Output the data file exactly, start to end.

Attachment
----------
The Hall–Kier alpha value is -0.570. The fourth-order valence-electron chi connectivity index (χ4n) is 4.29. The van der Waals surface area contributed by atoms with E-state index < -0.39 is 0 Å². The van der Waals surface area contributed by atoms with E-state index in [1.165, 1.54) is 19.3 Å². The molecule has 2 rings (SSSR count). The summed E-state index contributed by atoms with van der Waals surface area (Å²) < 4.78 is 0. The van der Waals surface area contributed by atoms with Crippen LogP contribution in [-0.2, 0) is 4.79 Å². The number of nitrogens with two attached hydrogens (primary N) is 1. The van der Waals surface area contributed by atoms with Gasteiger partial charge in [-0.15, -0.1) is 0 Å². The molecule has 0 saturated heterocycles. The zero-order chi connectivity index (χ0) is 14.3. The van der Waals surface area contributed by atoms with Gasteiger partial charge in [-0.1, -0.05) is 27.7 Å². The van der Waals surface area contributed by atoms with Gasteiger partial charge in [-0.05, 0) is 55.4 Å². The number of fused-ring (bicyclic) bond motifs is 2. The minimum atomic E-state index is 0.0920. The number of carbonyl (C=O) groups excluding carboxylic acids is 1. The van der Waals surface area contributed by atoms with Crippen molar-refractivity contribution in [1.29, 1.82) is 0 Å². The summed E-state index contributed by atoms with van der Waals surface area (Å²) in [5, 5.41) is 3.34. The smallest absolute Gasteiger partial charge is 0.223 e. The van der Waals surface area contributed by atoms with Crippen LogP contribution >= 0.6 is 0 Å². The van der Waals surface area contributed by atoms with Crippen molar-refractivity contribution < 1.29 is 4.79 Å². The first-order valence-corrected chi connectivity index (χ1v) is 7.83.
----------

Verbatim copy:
The Hall–Kier alpha value is -0.570. The fourth-order valence-electron chi connectivity index (χ4n) is 4.29. The van der Waals surface area contributed by atoms with E-state index < -0.39 is 0 Å². The van der Waals surface area contributed by atoms with E-state index in [1.165, 1.54) is 19.3 Å². The molecule has 2 rings (SSSR count). The summed E-state index contributed by atoms with van der Waals surface area (Å²) < 4.78 is 0. The van der Waals surface area contributed by atoms with Crippen LogP contribution in [-0.2, 0) is 4.79 Å². The number of nitrogens with two attached hydrogens (primary N) is 1. The van der Waals surface area contributed by atoms with Gasteiger partial charge in [-0.15, -0.1) is 0 Å². The molecule has 0 saturated heterocycles. The zero-order chi connectivity index (χ0) is 14.3. The van der Waals surface area contributed by atoms with Gasteiger partial charge in [-0.1, -0.05) is 27.7 Å². The van der Waals surface area contributed by atoms with Gasteiger partial charge in [-0.05, 0) is 55.4 Å². The number of fused-ring (bicyclic) bond motifs is 2. The minimum atomic E-state index is 0.0920. The number of carbonyl (C=O) groups excluding carboxylic acids is 1. The van der Waals surface area contributed by atoms with Crippen molar-refractivity contribution in [1.29, 1.82) is 0 Å². The summed E-state index contributed by atoms with van der Waals surface area (Å²) in [5, 5.41) is 3.34. The smallest absolute Gasteiger partial charge is 0.223 e. The van der Waals surface area contributed by atoms with Crippen LogP contribution >= 0.6 is 0 Å². The van der Waals surface area contributed by atoms with Crippen molar-refractivity contribution < 1.29 is 4.79 Å². The first-order valence-corrected chi connectivity index (χ1v) is 7.83.